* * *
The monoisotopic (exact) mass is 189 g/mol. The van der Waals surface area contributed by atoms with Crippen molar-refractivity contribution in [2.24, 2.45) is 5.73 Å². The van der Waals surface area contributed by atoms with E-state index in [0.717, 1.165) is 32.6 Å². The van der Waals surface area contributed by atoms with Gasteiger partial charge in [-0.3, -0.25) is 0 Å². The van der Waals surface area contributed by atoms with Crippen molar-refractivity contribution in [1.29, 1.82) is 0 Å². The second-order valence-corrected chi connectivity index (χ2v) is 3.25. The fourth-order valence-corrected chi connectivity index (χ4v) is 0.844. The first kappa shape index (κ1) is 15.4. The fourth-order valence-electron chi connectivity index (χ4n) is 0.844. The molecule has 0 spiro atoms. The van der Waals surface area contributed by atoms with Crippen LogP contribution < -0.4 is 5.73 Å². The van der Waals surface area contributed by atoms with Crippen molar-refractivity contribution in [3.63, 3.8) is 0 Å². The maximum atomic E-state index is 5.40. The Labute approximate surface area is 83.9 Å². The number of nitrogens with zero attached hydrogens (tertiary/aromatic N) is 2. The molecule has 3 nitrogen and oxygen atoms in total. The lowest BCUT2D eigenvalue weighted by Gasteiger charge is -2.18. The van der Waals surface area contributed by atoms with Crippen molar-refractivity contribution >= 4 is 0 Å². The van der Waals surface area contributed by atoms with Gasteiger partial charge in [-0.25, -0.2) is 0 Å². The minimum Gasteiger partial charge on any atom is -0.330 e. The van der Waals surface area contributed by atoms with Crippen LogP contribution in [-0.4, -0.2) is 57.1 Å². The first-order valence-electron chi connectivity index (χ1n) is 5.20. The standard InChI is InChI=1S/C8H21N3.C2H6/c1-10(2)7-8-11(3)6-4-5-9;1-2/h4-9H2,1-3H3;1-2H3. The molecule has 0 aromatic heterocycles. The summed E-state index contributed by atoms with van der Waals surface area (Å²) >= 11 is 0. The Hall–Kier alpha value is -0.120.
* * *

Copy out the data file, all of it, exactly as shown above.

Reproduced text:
The monoisotopic (exact) mass is 189 g/mol. The van der Waals surface area contributed by atoms with Crippen molar-refractivity contribution in [2.24, 2.45) is 5.73 Å². The van der Waals surface area contributed by atoms with E-state index in [0.717, 1.165) is 32.6 Å². The van der Waals surface area contributed by atoms with Gasteiger partial charge in [-0.3, -0.25) is 0 Å². The van der Waals surface area contributed by atoms with Crippen molar-refractivity contribution in [1.29, 1.82) is 0 Å². The second-order valence-corrected chi connectivity index (χ2v) is 3.25. The fourth-order valence-corrected chi connectivity index (χ4v) is 0.844. The first kappa shape index (κ1) is 15.4. The fourth-order valence-electron chi connectivity index (χ4n) is 0.844. The molecule has 0 spiro atoms. The van der Waals surface area contributed by atoms with Crippen LogP contribution < -0.4 is 5.73 Å². The van der Waals surface area contributed by atoms with Crippen molar-refractivity contribution in [3.63, 3.8) is 0 Å². The maximum atomic E-state index is 5.40. The Labute approximate surface area is 83.9 Å². The number of nitrogens with zero attached hydrogens (tertiary/aromatic N) is 2. The molecule has 3 nitrogen and oxygen atoms in total. The lowest BCUT2D eigenvalue weighted by Gasteiger charge is -2.18. The van der Waals surface area contributed by atoms with Crippen molar-refractivity contribution >= 4 is 0 Å². The van der Waals surface area contributed by atoms with Gasteiger partial charge in [-0.25, -0.2) is 0 Å². The minimum Gasteiger partial charge on any atom is -0.330 e. The van der Waals surface area contributed by atoms with Crippen LogP contribution in [-0.4, -0.2) is 57.1 Å². The first-order valence-electron chi connectivity index (χ1n) is 5.20. The standard InChI is InChI=1S/C8H21N3.C2H6/c1-10(2)7-8-11(3)6-4-5-9;1-2/h4-9H2,1-3H3;1-2H3. The molecule has 0 aromatic heterocycles. The summed E-state index contributed by atoms with van der Waals surface area (Å²) >= 11 is 0. The Hall–Kier alpha value is -0.120.